The balmy summer air brings everyone out into the Baroque streets and riverside cafés of Slovenia’s jewel-like capital. It’s like walking into the most civilised street party in Europe, with the bonus of exquisite architecture and top-notch cuisine.
Ljubljana is a picturesque city whose image is the product of various historical periods, though it has been marked most notably by the creations of the architect Jože Plečnik.
It is distinguished by Ljubljana Castle located on the hill above the city, the Ljubljanica with its wondrous bridges and romantic banks, as well as testimonials and numerous stories from its rich and abundant past accompanying you with every step.
This Alpine lake with the only island in Slovenia has been a world-renowned paradise for centuries, impressing visitors with its natural beauty, wealth of legend, and special powers to restore well-being.
Bled was nominated one of the seven new wonders of the world. On this island, which is the subject of legendary tales, listen to the church bell and ring it yourself. Legend has it that this will make your wishes come true. As you return to the lake shore, indulge in the famous Bled cream cake.
The Plitvice Lakes National Park is a UNESCO heritage site due to an ensemble of 16 natural lakes, breathtaking views, its fauna and the unique turquoise waters.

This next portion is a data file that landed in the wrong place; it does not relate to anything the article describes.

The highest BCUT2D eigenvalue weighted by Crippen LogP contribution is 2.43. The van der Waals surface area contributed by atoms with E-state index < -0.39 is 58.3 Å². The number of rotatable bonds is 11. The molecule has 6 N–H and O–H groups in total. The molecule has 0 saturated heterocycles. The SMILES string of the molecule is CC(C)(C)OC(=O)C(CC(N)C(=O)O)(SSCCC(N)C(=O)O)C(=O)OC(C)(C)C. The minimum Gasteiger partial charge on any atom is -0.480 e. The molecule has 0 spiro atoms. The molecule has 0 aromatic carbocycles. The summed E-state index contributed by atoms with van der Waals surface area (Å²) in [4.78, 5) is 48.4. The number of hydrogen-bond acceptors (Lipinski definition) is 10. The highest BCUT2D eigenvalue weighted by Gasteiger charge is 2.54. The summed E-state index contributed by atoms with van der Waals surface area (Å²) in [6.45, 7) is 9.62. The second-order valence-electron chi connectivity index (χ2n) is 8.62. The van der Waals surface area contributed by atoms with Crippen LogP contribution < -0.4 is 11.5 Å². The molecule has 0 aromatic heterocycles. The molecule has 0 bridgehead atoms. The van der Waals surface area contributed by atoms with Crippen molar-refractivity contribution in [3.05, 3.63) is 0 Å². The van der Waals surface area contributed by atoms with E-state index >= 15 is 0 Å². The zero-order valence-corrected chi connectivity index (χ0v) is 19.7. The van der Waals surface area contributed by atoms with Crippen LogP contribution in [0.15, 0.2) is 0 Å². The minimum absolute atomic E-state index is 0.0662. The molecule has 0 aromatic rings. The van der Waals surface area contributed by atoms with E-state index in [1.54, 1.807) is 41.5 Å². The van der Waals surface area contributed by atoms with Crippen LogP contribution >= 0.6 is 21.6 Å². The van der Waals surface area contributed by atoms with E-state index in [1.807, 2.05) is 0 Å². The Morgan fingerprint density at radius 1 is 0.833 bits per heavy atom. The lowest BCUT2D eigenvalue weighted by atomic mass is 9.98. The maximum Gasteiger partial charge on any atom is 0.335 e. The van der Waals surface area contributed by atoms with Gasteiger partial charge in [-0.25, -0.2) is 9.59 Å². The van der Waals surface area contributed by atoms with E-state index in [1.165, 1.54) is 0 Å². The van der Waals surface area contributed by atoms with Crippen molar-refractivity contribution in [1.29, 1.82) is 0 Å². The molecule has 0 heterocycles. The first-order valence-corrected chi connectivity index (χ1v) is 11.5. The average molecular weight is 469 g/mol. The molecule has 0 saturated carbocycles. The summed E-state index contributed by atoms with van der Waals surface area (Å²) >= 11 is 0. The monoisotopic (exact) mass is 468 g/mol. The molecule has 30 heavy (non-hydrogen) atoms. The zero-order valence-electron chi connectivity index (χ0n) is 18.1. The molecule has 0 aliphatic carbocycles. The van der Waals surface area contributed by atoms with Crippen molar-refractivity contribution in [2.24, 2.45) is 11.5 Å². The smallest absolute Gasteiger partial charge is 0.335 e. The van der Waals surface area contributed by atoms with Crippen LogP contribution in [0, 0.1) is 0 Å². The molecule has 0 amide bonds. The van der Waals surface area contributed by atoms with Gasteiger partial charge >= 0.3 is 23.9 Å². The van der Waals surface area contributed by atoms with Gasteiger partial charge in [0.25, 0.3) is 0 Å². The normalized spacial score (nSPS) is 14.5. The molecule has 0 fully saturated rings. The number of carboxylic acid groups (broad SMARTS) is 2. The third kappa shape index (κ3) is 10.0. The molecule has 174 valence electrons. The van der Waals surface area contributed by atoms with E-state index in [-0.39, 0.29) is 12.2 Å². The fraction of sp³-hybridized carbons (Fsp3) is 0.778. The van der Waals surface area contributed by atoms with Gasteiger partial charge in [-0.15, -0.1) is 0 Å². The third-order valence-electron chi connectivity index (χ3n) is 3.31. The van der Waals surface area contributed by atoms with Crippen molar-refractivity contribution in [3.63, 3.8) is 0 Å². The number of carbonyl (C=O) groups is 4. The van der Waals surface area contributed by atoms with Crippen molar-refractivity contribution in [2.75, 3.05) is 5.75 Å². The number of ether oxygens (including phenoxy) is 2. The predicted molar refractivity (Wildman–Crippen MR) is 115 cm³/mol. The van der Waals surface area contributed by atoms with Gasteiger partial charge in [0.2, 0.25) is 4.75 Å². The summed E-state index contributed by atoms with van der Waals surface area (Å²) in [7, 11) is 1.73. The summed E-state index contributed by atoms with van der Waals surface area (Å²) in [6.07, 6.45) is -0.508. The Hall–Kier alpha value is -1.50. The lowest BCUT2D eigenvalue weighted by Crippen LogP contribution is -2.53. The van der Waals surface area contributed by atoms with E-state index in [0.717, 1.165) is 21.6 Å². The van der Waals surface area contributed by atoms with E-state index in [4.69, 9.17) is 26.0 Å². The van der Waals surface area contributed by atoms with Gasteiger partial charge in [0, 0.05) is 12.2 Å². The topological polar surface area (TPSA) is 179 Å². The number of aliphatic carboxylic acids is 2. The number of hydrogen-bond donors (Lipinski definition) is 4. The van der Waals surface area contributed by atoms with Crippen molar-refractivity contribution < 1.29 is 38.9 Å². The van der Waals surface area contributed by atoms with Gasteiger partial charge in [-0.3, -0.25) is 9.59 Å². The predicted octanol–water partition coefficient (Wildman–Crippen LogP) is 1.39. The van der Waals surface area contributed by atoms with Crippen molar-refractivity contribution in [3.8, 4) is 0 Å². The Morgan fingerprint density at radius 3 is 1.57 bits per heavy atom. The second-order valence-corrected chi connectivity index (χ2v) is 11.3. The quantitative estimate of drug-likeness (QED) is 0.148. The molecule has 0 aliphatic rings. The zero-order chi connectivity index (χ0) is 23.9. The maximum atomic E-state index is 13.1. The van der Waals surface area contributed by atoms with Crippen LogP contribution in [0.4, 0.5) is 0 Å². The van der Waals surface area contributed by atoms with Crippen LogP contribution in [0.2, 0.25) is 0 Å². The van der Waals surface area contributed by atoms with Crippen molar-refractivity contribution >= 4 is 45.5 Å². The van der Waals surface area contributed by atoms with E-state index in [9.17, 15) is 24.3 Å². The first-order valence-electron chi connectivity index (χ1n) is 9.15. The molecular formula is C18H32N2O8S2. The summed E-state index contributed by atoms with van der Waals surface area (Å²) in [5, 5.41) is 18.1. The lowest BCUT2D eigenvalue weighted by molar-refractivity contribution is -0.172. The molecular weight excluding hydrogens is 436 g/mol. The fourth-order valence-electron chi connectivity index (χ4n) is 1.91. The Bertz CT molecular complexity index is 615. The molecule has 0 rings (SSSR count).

Despite the scars of war, Mostar is stunning. The sightseeing — mosques, old Turkish-style houses, and that spine-tingling Old Bridge that is also one of Bosnia’s three UNESCO world heritage sites — is more engaging than much of what you’ve ever got to see.
Named after the bridge keepers who guarded the Stari Most in medieval times, Mostar is one of Bosnia and Herzegovina’s most popular cities. The bridge swoops over the Neretva River and was rebuilt in 2004 after the original Old Bridge, which stood for over 400 years and was destroyed in the Bosnian War.
Bascarsija is a must – the heart of Ottoman Sarajevo and the historical and cultural center. Centuries of Ottoman rule may have left an impact, but one thing’s for certain – you can never call their coffee Turkish.
Bosnia and Hercegovina is one of the few places where calling the coffee by an eponymous name isn’t just a point of national pride. It’s a matter of distinction.
After exploring the market, join the hospitable locals and take a little time to enjoy the small things in life.